The YFU Story
Although YFU now is comprised of a global network of over 50 partner offices and organizations that support more than 4,000 exchange students annually, YFU's global history began very humbly in the United States. In 1951 an American minister, John Eberly, proposed to church leaders that teenagers from war-torn Germany be brought to the United States to live with a family and attend high school for a year in an effort to heal the wounds of World War II. This proposal met with approval from State Department officials.
The hardships prevalent in Germany after World War II were having devastating effects on the country's youth. It was felt that an exchange experience could help them to break out of this cycle of bitterness, hopelessness, and despair. By teaching a group of young people how families lived together in the United States, the hope was that they would be motivated to go back to Germany and rebuild a new country, a democracy, according to what they had observed while living in the United States.
In 1951, 75 German teenagers from Germany and Austria were selected by the Army of the Occupation to come to live in the United States with American families for one year under the auspices of the US Department of State. The students were between 15 and 18 years old and, as it later became apparent, it was exactly this age group which seemed to be most able to naturally participate and adjust to the lifestyles and values of a foreign family and community.
Dr. Rachel Andresen, Executive Director of the Ann Arbor/Washtenaw Council of Churches, educator, and social worker, was asked (along with Rotary Districts 222 and 223 in the southeastern part of Michigan) to lend her assistance and helped place these first students in American homes on a voluntary basis.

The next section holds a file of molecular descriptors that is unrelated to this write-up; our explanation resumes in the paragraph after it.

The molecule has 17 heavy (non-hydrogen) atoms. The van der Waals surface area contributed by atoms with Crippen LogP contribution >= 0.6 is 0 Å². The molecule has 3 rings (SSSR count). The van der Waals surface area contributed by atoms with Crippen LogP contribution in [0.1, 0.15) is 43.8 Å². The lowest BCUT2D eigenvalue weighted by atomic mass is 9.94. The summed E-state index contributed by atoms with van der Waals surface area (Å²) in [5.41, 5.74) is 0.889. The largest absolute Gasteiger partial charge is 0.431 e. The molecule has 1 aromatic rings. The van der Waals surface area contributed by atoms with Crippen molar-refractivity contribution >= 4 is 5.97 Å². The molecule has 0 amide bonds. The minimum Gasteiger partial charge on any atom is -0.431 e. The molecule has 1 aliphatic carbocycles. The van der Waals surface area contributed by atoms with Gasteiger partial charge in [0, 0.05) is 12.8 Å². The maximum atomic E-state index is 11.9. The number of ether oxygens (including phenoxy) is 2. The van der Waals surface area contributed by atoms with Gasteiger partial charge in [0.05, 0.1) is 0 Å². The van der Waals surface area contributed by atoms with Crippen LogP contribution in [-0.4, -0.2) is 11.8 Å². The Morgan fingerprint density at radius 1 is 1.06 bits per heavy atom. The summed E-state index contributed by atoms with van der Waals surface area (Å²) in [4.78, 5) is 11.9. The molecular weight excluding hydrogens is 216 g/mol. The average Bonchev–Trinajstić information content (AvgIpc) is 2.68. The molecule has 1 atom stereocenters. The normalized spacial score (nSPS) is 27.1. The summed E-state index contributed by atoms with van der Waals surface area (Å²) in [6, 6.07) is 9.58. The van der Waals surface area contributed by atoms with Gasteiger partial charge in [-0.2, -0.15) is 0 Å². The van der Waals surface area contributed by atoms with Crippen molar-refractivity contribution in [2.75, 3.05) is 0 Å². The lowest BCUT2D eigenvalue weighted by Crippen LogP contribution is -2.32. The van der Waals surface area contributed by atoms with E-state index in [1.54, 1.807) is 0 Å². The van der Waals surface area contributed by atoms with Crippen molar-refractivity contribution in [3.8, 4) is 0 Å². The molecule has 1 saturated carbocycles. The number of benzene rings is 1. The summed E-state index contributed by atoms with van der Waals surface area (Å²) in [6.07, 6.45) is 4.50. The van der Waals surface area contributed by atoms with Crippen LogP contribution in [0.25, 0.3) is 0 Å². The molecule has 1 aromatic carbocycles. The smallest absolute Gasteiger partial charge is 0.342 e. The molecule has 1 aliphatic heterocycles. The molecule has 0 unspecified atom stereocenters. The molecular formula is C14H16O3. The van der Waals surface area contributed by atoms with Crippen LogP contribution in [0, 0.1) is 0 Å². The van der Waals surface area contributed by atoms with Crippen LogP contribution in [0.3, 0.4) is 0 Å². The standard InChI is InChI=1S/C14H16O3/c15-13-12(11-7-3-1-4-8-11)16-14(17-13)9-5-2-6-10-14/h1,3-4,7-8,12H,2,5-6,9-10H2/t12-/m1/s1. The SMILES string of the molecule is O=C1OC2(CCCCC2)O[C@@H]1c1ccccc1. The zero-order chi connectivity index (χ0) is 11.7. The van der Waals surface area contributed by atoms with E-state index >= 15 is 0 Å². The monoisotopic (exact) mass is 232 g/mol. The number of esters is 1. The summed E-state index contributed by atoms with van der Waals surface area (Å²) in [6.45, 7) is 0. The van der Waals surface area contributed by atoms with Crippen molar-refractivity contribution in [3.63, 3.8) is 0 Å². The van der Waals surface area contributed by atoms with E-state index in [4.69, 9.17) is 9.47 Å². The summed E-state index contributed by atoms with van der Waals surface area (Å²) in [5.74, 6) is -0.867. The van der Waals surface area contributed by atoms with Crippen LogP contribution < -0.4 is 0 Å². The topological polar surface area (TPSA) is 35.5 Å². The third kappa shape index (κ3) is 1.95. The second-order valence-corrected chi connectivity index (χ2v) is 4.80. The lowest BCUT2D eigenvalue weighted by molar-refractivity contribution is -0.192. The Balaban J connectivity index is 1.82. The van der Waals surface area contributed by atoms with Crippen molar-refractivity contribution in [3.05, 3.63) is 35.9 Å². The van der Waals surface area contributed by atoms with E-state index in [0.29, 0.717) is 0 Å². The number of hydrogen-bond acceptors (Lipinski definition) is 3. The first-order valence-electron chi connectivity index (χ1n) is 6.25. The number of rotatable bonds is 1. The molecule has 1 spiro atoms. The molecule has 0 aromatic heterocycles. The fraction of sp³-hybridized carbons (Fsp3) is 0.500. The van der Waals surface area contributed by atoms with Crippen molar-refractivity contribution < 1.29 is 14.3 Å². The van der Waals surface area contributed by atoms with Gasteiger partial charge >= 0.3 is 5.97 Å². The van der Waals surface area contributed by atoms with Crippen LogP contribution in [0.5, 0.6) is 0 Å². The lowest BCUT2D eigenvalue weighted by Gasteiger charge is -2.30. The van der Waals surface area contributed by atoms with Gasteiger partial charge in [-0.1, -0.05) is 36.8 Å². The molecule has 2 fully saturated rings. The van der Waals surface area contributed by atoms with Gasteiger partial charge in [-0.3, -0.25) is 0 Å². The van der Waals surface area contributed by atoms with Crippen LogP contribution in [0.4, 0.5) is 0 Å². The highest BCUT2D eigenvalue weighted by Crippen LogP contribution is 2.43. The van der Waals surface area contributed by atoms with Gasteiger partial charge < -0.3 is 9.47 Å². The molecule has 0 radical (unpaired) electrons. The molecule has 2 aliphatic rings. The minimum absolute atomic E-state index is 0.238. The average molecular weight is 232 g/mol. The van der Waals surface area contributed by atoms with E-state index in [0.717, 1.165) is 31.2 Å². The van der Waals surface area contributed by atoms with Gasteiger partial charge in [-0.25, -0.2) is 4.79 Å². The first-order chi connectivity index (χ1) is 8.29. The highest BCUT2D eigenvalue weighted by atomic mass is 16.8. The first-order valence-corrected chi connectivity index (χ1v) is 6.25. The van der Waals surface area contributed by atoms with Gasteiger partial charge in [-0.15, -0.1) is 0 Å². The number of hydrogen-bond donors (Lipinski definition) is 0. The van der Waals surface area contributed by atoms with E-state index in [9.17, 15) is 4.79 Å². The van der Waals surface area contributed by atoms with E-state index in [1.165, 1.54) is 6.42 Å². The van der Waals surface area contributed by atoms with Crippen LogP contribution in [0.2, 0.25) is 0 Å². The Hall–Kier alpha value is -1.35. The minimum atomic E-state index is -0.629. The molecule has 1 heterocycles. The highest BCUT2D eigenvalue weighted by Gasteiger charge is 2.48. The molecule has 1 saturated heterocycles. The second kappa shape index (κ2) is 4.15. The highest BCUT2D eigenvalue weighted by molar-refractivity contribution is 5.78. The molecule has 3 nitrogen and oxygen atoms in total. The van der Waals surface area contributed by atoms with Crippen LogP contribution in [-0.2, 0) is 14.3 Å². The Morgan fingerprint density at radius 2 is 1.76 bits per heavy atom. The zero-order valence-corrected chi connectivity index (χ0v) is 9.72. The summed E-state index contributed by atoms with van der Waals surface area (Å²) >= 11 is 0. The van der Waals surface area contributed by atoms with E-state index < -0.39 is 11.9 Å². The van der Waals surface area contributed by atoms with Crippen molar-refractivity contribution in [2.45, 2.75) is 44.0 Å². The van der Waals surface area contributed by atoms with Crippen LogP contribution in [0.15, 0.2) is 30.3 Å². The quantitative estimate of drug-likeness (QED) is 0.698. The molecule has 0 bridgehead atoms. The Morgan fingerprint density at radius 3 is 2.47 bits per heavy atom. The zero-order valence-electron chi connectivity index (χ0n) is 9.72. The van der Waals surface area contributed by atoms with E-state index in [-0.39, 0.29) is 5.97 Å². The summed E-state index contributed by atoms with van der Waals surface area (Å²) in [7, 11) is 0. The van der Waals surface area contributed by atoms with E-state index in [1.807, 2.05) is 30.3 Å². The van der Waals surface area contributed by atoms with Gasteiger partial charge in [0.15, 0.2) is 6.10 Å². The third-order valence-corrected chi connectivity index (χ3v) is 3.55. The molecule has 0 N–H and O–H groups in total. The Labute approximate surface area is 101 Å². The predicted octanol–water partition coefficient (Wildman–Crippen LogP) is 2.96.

In 1952 the Council of Churches received permission to act as the official agency for this program. It was named "Youth For Understanding." Andresen served the program as Executive Director for over 20 years until she retired in 1973.
In 1955, the first American teenagers went to Europe for ten weeks during summer vacation. These students were placed in European families with the assistance of returned exchange students and their parents.
These initial exchanges, which grew out of an effort to heal the wounds of World War II, established the family living experience and provided the impetus for YFU expansion to other parts of the world. In the mid-1950s, the program grew to include Scandinavia, and later to western and central Europe. Youth For Understanding bridged the Pacific in 1958 when the first students came from Japan.
Youth For Understanding was introduced to Latin America in 1958, beginning with Mexico; South American countries opened their doors to YFU in 1959.
As the program increased in size, it became clear that incorporation as a non-profit educational organization was necessary. This status was achieved in 1964.
Today, Youth For Understanding is one of the world's oldest, largest, and most respected international exchange programs. Since its inception in 1951, YFU offices around the world have exchanged over 250,000 students.